Biomembrane Technology and Biomolecular Photonics
The design of a new generation of materials based on biomembrane components holds promise in diverse areas including optical recording media, chemical sensors, nanometer lithography, energy transducers, and enzyme catalysts. A variety of membrane proteins, including bacteriorhodopsin, rhodopsin, and acetylcholine receptor, exhibit active properties such as energy transduction, active and passive transport, chemical sensing, voltage channel gating, signal transduction, and self-assembly, which could find important uses in such materials. However, future progress will depend on the development of new methods for engineering such biomolecules with properties including enhanced stability and the ability to exist in a solid-state environment so that they are suitable for use in biomolecular devices.
In this project, the biophysics group is developing new methods based on molecular genetics and advanced biophysical techniques that will provide the capability to modify membrane proteins at the molecular level. Key among these techniques will be site-directed non-native amino acid replacement (SNAAR). This approach will provide a new dimension in protein engineering, enabling the replacement of native amino acid residues with custom designed residues. Current studies are aimed at incorporating photoactive non-native residues that will alter the electro-optical properties of bacteriorhodopsin. In this regard, recent studies have demonstrated that films produced from bacteriorhodopsin can be used for optical information processing.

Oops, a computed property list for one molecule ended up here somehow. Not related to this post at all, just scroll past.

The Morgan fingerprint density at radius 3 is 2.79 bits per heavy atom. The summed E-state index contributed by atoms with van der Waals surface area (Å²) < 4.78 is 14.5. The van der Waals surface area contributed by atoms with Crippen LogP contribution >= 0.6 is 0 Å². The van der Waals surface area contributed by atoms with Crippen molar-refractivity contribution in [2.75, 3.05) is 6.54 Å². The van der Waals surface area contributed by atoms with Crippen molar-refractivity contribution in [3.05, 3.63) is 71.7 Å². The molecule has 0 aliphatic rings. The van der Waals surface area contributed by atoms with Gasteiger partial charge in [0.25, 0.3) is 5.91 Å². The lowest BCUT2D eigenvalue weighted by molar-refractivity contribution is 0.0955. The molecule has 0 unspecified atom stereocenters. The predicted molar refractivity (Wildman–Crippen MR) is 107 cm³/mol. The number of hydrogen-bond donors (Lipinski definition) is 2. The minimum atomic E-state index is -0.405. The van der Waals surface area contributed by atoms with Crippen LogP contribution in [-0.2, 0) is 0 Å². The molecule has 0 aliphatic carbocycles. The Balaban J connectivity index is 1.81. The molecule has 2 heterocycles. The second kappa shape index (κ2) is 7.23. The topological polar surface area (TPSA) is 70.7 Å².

The group has also demonstrated recently that self-assembled biomembranes can be used as molecular templates for nanostructure material fabrication. In one set of experiments, in collaboration with N. Clark and K. Douglas at the University of Colorado, 2-dimensionally crystalline S-layers were used as templates to produce patterned thin metal films with nanometer-sized holes and wires. In a different study (in collaboration with C. Safinya at the University of California Santa Barbara), the group recently reported the discovery that dry films of bacteriorhodopsin are structurally stable up to 140oC. Studies are being conducted to produce heatproof arrays of other proteins.